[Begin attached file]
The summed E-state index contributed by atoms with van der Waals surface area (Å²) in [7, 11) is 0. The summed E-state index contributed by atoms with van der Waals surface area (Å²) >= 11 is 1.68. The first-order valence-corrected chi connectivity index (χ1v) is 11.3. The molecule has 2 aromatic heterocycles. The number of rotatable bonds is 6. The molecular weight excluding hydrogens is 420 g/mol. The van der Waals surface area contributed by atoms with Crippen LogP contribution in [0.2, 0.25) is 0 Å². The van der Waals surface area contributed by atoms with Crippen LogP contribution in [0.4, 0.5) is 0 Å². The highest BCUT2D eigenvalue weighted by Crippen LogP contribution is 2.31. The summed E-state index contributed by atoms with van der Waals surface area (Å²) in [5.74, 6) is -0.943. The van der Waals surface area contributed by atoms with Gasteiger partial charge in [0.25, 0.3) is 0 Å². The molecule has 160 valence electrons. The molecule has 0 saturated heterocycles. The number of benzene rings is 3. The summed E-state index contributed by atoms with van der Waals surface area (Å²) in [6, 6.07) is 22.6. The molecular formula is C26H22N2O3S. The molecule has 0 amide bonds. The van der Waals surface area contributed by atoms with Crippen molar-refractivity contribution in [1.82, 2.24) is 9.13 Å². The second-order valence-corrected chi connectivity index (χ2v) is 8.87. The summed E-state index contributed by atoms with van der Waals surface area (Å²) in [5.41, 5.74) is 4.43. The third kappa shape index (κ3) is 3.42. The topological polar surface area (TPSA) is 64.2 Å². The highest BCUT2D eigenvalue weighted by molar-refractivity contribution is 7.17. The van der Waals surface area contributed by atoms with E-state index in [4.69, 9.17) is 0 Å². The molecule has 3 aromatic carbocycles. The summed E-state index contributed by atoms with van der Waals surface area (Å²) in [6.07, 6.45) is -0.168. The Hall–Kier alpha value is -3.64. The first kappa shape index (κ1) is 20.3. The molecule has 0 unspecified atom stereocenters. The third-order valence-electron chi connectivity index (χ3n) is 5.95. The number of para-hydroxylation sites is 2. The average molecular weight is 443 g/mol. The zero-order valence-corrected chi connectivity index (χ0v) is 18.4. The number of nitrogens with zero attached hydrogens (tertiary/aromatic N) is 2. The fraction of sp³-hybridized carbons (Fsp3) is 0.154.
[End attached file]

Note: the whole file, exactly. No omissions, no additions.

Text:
The summed E-state index contributed by atoms with van der Waals surface area (Å²) in [7, 11) is 0. The summed E-state index contributed by atoms with van der Waals surface area (Å²) >= 11 is 1.68. The first-order valence-corrected chi connectivity index (χ1v) is 11.3. The molecule has 2 aromatic heterocycles. The number of rotatable bonds is 6. The molecular weight excluding hydrogens is 420 g/mol. The van der Waals surface area contributed by atoms with Crippen LogP contribution in [0.2, 0.25) is 0 Å². The van der Waals surface area contributed by atoms with Crippen LogP contribution in [0.4, 0.5) is 0 Å². The highest BCUT2D eigenvalue weighted by Crippen LogP contribution is 2.31. The summed E-state index contributed by atoms with van der Waals surface area (Å²) in [5.74, 6) is -0.943. The van der Waals surface area contributed by atoms with Gasteiger partial charge in [0.25, 0.3) is 0 Å². The molecule has 160 valence electrons. The molecule has 0 saturated heterocycles. The number of benzene rings is 3. The summed E-state index contributed by atoms with van der Waals surface area (Å²) in [6, 6.07) is 22.6. The molecular formula is C26H22N2O3S. The molecule has 0 amide bonds. The van der Waals surface area contributed by atoms with Crippen molar-refractivity contribution in [1.82, 2.24) is 9.13 Å². The second-order valence-corrected chi connectivity index (χ2v) is 8.87. The summed E-state index contributed by atoms with van der Waals surface area (Å²) in [5.41, 5.74) is 4.43. The third kappa shape index (κ3) is 3.42. The topological polar surface area (TPSA) is 64.2 Å². The highest BCUT2D eigenvalue weighted by molar-refractivity contribution is 7.17. The van der Waals surface area contributed by atoms with E-state index in [4.69, 9.17) is 0 Å². The molecule has 3 aromatic carbocycles. The summed E-state index contributed by atoms with van der Waals surface area (Å²) in [6.07, 6.45) is -0.168. The Hall–Kier alpha value is -3.64. The first kappa shape index (κ1) is 20.3. The molecule has 0 unspecified atom stereocenters. The third-order valence-electron chi connectivity index (χ3n) is 5.95. The number of para-hydroxylation sites is 2. The average molecular weight is 443 g/mol. The zero-order valence-corrected chi connectivity index (χ0v) is 18.4. The number of nitrogens with zero attached hydrogens (tertiary/aromatic N) is 2. The fraction of sp³-hybridized carbons (Fsp3) is 0.154.